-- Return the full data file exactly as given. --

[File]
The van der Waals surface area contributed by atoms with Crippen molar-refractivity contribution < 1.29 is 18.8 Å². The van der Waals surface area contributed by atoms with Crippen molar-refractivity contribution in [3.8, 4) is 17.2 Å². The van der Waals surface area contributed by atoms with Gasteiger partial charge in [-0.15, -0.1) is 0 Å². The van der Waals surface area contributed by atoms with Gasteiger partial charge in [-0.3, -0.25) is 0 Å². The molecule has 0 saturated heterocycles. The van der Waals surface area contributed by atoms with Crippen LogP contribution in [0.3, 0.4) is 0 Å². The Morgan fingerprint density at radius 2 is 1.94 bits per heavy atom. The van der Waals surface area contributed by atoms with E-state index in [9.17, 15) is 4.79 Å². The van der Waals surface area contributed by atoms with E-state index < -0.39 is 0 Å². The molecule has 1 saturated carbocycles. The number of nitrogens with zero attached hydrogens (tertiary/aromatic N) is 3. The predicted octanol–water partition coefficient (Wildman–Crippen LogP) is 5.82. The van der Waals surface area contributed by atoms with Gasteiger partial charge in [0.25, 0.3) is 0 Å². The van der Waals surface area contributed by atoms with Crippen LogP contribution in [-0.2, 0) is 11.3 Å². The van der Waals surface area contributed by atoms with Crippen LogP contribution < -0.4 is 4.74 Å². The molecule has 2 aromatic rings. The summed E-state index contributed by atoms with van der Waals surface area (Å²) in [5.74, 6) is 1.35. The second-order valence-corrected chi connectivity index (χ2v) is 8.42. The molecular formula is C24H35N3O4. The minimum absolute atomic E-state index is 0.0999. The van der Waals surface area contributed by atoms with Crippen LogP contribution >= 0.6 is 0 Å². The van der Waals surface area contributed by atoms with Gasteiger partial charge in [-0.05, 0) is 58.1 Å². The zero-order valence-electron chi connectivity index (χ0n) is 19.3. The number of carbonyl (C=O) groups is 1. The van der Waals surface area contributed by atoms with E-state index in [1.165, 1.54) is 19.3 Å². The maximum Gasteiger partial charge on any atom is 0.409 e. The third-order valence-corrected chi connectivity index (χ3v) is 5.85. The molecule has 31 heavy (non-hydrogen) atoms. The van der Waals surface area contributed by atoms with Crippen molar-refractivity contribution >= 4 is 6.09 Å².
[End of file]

The van der Waals surface area contributed by atoms with Crippen molar-refractivity contribution < 1.29 is 18.8 Å². The van der Waals surface area contributed by atoms with Crippen molar-refractivity contribution in [3.8, 4) is 17.2 Å². The van der Waals surface area contributed by atoms with Gasteiger partial charge in [-0.15, -0.1) is 0 Å². The van der Waals surface area contributed by atoms with Gasteiger partial charge in [-0.3, -0.25) is 0 Å². The molecule has 0 saturated heterocycles. The van der Waals surface area contributed by atoms with Crippen LogP contribution in [0.3, 0.4) is 0 Å². The Morgan fingerprint density at radius 2 is 1.94 bits per heavy atom. The van der Waals surface area contributed by atoms with E-state index in [9.17, 15) is 4.79 Å². The van der Waals surface area contributed by atoms with E-state index < -0.39 is 0 Å². The molecule has 1 saturated carbocycles. The number of nitrogens with zero attached hydrogens (tertiary/aromatic N) is 3. The predicted octanol–water partition coefficient (Wildman–Crippen LogP) is 5.82. The van der Waals surface area contributed by atoms with Gasteiger partial charge in [0.25, 0.3) is 0 Å². The van der Waals surface area contributed by atoms with Crippen LogP contribution in [-0.2, 0) is 11.3 Å². The van der Waals surface area contributed by atoms with Crippen LogP contribution < -0.4 is 4.74 Å². The molecule has 2 aromatic rings. The summed E-state index contributed by atoms with van der Waals surface area (Å²) in [5.74, 6) is 1.35. The second-order valence-corrected chi connectivity index (χ2v) is 8.42. The molecular formula is C24H35N3O4. The minimum absolute atomic E-state index is 0.0999. The van der Waals surface area contributed by atoms with Crippen LogP contribution >= 0.6 is 0 Å². The van der Waals surface area contributed by atoms with Gasteiger partial charge in [-0.05, 0) is 58.1 Å². The zero-order valence-electron chi connectivity index (χ0n) is 19.3. The number of carbonyl (C=O) groups is 1. The van der Waals surface area contributed by atoms with E-state index in [1.165, 1.54) is 19.3 Å². The maximum Gasteiger partial charge on any atom is 0.409 e. The third-order valence-corrected chi connectivity index (χ3v) is 5.85. The molecule has 31 heavy (non-hydrogen) atoms. The van der Waals surface area contributed by atoms with Crippen molar-refractivity contribution >= 4 is 6.09 Å².